Tuesday, October 2, 2012

Communicating science fail

The little Bear and I were playing at the park last week. A pair of parents were discussing dogs, and then one turns to me and says, "Hey, you study genetics. So, how closely related are dogs and wolves?"

Being a complete nerd, and failing to recognize the social situation I was in, I started by responding with, "Well, that depends. If you're talking about the ability to mate, or about genetic relatedness, and then whether you're looking at genes or intergenic...".

At this point, the guy who asked me butted it, "Wait, wait, wait. I just wanted to know a number. Give me a number. How similar are dogs and wolves? 90%? 99.9%?".


I then tried to explain that I didn't know the exact number, but the father responded that I could just give him a ballpark estimate. But, by this point, he said, he didn't care about it anymore.

Communicating science fail.

Later in the week, the dog-wolf discussion came up again, and I told the father that I didn't want to give him an incorrect answer, and have him lose confidence in my scientific credentials. He assured me that he would never have checked up on it, and simply wanted to know the little factoid.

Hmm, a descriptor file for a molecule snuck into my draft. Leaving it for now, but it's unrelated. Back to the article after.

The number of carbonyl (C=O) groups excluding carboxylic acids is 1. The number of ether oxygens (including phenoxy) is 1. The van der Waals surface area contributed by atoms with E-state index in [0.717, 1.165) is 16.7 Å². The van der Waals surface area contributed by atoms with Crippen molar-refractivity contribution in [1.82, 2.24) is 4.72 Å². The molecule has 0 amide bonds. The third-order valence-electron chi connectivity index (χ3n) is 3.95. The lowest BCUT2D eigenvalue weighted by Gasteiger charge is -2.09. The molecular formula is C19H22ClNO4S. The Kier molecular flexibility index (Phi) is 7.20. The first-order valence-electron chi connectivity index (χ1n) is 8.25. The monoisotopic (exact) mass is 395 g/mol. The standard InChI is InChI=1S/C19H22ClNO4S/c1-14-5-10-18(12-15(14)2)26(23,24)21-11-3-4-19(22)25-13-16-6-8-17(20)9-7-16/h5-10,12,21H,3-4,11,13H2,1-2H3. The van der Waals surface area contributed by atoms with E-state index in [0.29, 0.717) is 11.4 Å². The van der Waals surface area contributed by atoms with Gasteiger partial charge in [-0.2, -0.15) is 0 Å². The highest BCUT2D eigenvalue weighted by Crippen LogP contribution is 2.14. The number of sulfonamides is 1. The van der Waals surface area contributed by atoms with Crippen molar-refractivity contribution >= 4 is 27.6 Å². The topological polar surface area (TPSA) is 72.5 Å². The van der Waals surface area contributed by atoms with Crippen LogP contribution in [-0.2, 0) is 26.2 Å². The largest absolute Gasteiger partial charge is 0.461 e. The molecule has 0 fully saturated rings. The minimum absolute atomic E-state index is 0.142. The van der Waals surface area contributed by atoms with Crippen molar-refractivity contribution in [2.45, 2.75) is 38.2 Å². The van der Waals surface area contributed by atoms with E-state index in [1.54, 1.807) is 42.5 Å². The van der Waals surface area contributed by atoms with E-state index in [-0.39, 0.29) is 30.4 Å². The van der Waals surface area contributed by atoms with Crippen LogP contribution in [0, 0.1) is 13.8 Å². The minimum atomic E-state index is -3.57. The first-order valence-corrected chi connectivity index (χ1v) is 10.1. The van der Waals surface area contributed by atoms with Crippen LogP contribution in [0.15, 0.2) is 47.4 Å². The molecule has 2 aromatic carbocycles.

Therein lies the problem. Once people know that I study evolution, or anything related to genetics, many just want me to spew random factoids. But that isn't how Science works.

Science isn't a bunch of mini-absolutes. It is trends, and correlations, and interpretations. When enough of these are independently confirmed, then we have confidence in the results.

I don't know how to convey this to the public in a short response. I don't want to become a factoid-box. I don't want to proclaim myself an expert in fields where I'm not. I don't want to perpetuate the stereotype that scientists think we are always right. But, at the same time, I want to convey the confidence that can be concluded from hundred, or thousands, of independent observations.

So, do I know exactly how closely dogs and wolves are? No, not off the top of my head. But, I do know that modern dogs and modern wolves share a common evolutionary ancestor, and, after a quick literature search, it was likely about 130,000 years ago.

What to do? Perhaps have qualified answers ready. Something like, "I don't study {dogs} specifically, but {dogs and wolves} are {more} closely related than humans and chimps, so probably about {99%}."

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